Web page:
LA's Baseball Team Almost Became the 'Senators'

Most of us in Southern California came here from someplace else. Fifty years ago, L.A.'s most famous sports transplants, the Dodgers, unpacked their bats and gloves to settle in the Southland from Brooklyn. In the second of a seven-part series, KPCC's Special Correspondent Kitty Felde tells the tale of how the Dodgers came to L.A. fifty years ago.

Kitty Felde: In the 1950s, Manhattan was the center of the universe. Chicago was "Second City." And Los Angeles? Well, L.A. boosters, like former City Councilwoman Roz Wyman, had big plans.

Roz Wyman: I felt that you were not a big league city unless you had big league sports. Because I had done some studying, and I found that major corporations especially, one of the things that they ask before they come and settle in your community was what kind of arts and what kind of sports did you have?

Felde: But not everyone was a true believer. The late L.A. County Supervisor Kenneth Hahn talked about that in an interview 20 years ago.

Kenneth Hahn: Everybody said Los Angeles was not ready to be a big city. Not ready for major league baseball. But there was a baseball writer named Vincent X. Flaherty at the old "Los Angeles Examiner" who was an absolute fan. And everything he wrote, thought, and talked about was bringing a major league team.

Felde: By the fall of 1956, the L.A. County Board of Supervisors got into the act. Hahn, the youngest board member, was dispatched to the World Series to see if he could bring a major league team to Southern California. Hahn flew to New York for the World Series between the New York Yankees and the Brooklyn Dodgers.

Hahn: Vincent Flaherty was going back to cover, so we went back together. And he says, "Now, Kenny, you'll never get a winner to come to Los Angeles. Let's go for the bottom of the league." I said, "Great." He said, "Well I know Calvin Griffith."

Felde: Calvin Griffith owned the hapless Washington Senators. The team was so awful, it inspired "Damn Yankees," the Broadway musical about a Washington fan who sells his soul to the devil to get his team to the World Series.

[Music from "Damn Yankees": "We've got heart! All you really need is heart!"]

Felde: Griffith, like every baseball owner, had taken note of the Braves' move from Boston to Milwaukee a few years earlier. The team was now drawing a National League record two-million fans a year.

A secret meeting was set up at Toots Shor's, the famous Manhattan sports saloon. Griffith seemed interested in L.A. and Hahn was ready to head home with news that the Senators might come west. But at the ballpark the next day, Hahn said he was handed a message on a napkin.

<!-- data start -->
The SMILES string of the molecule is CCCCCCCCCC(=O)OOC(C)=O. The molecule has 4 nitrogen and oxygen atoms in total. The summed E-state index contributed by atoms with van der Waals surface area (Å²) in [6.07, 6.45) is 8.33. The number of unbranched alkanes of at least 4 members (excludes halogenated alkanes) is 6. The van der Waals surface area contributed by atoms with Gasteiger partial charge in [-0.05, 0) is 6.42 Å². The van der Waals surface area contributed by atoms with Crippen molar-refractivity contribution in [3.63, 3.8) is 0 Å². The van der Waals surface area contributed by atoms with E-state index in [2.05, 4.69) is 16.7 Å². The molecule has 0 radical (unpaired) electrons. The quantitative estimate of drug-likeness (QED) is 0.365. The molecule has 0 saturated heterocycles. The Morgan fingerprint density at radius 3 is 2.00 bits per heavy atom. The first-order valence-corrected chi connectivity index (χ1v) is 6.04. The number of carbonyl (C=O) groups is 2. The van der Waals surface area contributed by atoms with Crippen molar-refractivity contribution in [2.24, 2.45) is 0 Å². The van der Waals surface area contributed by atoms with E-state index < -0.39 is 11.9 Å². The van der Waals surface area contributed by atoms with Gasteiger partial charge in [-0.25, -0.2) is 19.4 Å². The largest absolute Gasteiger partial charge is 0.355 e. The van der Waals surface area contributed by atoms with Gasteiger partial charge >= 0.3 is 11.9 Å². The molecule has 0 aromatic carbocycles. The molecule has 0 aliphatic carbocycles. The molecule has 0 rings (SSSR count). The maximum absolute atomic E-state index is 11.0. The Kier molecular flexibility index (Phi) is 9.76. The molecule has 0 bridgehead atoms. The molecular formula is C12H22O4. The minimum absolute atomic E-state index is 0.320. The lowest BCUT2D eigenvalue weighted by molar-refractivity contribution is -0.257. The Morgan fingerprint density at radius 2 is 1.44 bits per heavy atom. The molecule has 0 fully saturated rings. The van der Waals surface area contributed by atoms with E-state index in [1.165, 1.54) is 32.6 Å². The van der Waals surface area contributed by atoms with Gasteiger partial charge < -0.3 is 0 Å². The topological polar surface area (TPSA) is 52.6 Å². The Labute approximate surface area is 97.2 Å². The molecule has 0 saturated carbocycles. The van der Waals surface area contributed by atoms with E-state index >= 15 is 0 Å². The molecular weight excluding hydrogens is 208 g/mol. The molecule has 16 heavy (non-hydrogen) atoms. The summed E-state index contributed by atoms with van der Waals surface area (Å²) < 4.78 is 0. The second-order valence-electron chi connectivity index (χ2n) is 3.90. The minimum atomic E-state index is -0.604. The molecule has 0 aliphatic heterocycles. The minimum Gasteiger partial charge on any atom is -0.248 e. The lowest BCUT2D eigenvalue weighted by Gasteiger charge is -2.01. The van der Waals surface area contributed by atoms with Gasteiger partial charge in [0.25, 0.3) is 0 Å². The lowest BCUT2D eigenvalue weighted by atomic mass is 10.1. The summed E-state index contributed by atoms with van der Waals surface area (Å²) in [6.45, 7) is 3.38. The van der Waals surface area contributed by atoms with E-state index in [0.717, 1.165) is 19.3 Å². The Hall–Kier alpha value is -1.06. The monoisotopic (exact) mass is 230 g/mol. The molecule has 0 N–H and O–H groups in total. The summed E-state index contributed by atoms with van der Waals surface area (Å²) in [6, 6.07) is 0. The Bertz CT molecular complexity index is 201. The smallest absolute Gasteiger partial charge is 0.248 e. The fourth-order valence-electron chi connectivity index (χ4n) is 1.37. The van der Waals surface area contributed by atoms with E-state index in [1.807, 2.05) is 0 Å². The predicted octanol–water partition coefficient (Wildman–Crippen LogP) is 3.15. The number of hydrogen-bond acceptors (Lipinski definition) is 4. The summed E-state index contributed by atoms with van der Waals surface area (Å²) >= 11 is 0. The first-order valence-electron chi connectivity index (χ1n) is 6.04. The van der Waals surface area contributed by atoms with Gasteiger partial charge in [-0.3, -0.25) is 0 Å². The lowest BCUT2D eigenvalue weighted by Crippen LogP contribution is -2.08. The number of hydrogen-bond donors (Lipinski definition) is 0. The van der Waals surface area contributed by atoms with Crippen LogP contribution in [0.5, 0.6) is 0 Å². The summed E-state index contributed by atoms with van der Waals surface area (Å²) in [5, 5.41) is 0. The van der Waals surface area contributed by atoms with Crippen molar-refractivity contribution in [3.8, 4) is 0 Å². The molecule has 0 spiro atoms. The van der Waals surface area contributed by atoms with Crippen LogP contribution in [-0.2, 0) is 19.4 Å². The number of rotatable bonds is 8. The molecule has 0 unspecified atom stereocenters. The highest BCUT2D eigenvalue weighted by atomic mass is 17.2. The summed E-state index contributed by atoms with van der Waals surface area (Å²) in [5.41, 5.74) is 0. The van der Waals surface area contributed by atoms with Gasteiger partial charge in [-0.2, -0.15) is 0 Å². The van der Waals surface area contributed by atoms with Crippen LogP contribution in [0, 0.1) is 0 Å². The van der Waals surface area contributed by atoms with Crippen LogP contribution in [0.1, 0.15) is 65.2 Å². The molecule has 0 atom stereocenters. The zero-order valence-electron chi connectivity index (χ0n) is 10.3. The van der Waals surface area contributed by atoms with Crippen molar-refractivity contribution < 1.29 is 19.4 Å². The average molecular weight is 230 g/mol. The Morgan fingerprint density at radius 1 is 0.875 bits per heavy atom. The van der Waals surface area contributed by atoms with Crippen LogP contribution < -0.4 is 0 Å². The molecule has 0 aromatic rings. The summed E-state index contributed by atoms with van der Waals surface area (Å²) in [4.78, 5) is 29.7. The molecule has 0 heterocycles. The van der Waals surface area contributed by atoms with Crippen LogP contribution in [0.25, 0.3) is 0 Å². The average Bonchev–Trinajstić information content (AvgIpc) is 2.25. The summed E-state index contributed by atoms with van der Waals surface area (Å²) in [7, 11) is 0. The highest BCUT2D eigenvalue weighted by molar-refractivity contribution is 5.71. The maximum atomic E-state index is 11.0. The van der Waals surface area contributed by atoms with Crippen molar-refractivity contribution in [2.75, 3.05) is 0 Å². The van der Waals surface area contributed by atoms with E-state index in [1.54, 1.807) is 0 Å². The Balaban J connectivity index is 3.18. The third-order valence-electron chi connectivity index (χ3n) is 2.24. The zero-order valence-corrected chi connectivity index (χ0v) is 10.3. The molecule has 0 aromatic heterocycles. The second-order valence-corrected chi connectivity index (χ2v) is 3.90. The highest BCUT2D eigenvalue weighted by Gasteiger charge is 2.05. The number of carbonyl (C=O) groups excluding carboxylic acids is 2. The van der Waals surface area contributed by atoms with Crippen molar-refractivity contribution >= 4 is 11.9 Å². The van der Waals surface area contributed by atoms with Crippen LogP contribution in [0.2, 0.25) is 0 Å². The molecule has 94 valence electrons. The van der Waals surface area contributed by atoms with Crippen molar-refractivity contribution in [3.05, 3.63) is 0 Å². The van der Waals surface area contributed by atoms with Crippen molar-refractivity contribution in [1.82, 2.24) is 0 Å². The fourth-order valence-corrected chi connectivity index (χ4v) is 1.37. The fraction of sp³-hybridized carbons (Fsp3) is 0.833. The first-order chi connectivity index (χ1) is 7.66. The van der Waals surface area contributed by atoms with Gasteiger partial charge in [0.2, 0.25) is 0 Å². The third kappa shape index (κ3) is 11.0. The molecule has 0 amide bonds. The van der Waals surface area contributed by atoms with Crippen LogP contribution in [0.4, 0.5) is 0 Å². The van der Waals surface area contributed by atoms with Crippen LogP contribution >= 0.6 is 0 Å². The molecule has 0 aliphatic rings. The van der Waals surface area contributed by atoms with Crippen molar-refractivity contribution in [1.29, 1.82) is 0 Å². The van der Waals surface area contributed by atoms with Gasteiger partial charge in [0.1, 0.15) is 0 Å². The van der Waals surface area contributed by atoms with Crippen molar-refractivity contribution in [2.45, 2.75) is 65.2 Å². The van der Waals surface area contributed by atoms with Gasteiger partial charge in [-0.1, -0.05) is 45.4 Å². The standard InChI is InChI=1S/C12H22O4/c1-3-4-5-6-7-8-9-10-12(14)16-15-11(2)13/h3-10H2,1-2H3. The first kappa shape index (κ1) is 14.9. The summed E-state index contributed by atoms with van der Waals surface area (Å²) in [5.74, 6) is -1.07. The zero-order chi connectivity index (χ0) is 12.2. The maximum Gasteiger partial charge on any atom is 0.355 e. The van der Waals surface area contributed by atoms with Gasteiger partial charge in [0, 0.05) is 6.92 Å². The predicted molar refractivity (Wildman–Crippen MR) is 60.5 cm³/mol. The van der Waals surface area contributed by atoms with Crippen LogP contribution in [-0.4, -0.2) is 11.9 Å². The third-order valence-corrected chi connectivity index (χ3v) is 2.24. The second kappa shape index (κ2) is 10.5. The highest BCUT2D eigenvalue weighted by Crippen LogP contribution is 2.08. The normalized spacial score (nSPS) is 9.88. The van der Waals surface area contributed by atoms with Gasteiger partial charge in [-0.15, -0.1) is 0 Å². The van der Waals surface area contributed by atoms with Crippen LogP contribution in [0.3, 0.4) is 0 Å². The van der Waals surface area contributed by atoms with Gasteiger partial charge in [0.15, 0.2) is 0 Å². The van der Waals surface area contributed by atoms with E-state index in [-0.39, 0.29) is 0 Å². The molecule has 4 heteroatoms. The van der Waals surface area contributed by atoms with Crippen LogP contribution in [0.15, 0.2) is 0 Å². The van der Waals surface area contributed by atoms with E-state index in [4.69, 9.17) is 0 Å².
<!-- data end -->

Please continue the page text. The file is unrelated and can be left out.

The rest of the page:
Hahn: He said, "Don't make any deal with Calvin Griffith. I want to see you when I come to Los Angeles. I'm interested." And it was signed "Walter O'Malley."

Felde: That might not be exactly the way it happened. But Hahn, somehow or another, came back to Los Angeles with the idea that O'Malley might be interested in coming west. The Dodger boss had been touting a futuristic domed stadium in Brooklyn to replace the cramped and aging Ebbets Field.

But New York's powerful city planner Robert Moses wanted O'Malley to build in Queens. Queens! The owner of the Brooklyn Dodgers was appalled. Here's Walter O'Malley in an interview 30 years ago:

Walter O'Malley: We wanted to stay in Brooklyn, but we had exhausted a 10-year campaign to make it possible for us to buy land and to build a ballpark with adequate parking. When we struck out on that, it appeared that we had our choice of going to San Francisco or Los Angeles.

Felde: Horace Stoneham, the owner of the New York Giants, had his own attendance and parking lot problems. O'Malley said he heard Stoneham was closing in on a deal to move his ballpark to Minnesota.

O'Malley: And I told him if he went to Minneapolis and I stayed in Brooklyn, the old Giant-Dodger rivalry would be dead. And maybe both of us should consider moving, and I told him there were possibilities in both San Francisco and in Los Angeles. He expressed a strong feeling toward San Francisco. I said, "Well, that's fine. We'll go to Los Angeles."

Felde: Again, that's not exactly how it happened. O'Malley was talking to L.A. officials before he heard that the Giants might leave town. But the telling of the tale says a lot about Walter O'Malley. Next Tuesday, we'll tell you more about the old Irishman, the most hated man in Brooklyn.

[Music from "Damn Yankees": "What've we got? We've got heart!"]

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